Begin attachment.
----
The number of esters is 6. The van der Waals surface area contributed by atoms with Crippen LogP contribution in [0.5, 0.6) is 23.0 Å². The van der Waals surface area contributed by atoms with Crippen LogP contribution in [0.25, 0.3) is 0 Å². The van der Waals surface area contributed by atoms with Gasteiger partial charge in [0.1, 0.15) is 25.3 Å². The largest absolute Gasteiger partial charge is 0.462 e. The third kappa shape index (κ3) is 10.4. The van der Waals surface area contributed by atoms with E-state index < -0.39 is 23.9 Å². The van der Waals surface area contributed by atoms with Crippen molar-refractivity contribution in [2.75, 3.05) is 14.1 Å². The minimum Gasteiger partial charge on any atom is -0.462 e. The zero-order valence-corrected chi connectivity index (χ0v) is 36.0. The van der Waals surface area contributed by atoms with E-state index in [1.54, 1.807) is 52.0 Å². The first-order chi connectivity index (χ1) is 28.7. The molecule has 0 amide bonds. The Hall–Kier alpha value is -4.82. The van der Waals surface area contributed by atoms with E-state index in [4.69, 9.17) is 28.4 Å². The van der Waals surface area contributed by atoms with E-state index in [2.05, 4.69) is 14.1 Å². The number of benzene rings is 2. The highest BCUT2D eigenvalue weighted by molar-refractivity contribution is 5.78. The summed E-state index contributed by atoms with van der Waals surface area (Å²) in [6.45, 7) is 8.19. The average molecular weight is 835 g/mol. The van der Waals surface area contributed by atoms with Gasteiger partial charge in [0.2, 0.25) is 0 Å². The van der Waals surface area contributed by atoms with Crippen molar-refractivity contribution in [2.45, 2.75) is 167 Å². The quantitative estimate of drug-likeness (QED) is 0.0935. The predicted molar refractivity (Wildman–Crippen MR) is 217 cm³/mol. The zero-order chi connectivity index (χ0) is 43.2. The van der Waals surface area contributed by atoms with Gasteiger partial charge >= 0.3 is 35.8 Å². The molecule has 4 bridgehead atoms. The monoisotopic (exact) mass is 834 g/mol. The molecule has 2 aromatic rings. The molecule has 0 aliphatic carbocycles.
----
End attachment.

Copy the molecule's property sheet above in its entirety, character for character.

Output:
The number of esters is 6. The van der Waals surface area contributed by atoms with Crippen LogP contribution in [0.5, 0.6) is 23.0 Å². The van der Waals surface area contributed by atoms with Crippen LogP contribution in [0.25, 0.3) is 0 Å². The van der Waals surface area contributed by atoms with Gasteiger partial charge in [0.1, 0.15) is 25.3 Å². The largest absolute Gasteiger partial charge is 0.462 e. The third kappa shape index (κ3) is 10.4. The van der Waals surface area contributed by atoms with E-state index < -0.39 is 23.9 Å². The van der Waals surface area contributed by atoms with Crippen molar-refractivity contribution in [2.75, 3.05) is 14.1 Å². The minimum Gasteiger partial charge on any atom is -0.462 e. The zero-order valence-corrected chi connectivity index (χ0v) is 36.0. The van der Waals surface area contributed by atoms with E-state index in [1.54, 1.807) is 52.0 Å². The first-order chi connectivity index (χ1) is 28.7. The molecule has 0 amide bonds. The Hall–Kier alpha value is -4.82. The van der Waals surface area contributed by atoms with E-state index in [4.69, 9.17) is 28.4 Å². The van der Waals surface area contributed by atoms with E-state index in [2.05, 4.69) is 14.1 Å². The number of benzene rings is 2. The highest BCUT2D eigenvalue weighted by molar-refractivity contribution is 5.78. The summed E-state index contributed by atoms with van der Waals surface area (Å²) in [6.45, 7) is 8.19. The average molecular weight is 835 g/mol. The van der Waals surface area contributed by atoms with Gasteiger partial charge in [0.2, 0.25) is 0 Å². The van der Waals surface area contributed by atoms with Crippen molar-refractivity contribution in [2.45, 2.75) is 167 Å². The quantitative estimate of drug-likeness (QED) is 0.0935. The predicted molar refractivity (Wildman–Crippen MR) is 217 cm³/mol. The zero-order chi connectivity index (χ0) is 43.2. The van der Waals surface area contributed by atoms with Gasteiger partial charge >= 0.3 is 35.8 Å². The molecule has 4 bridgehead atoms. The monoisotopic (exact) mass is 834 g/mol. The molecule has 2 aromatic rings. The molecule has 0 aliphatic carbocycles.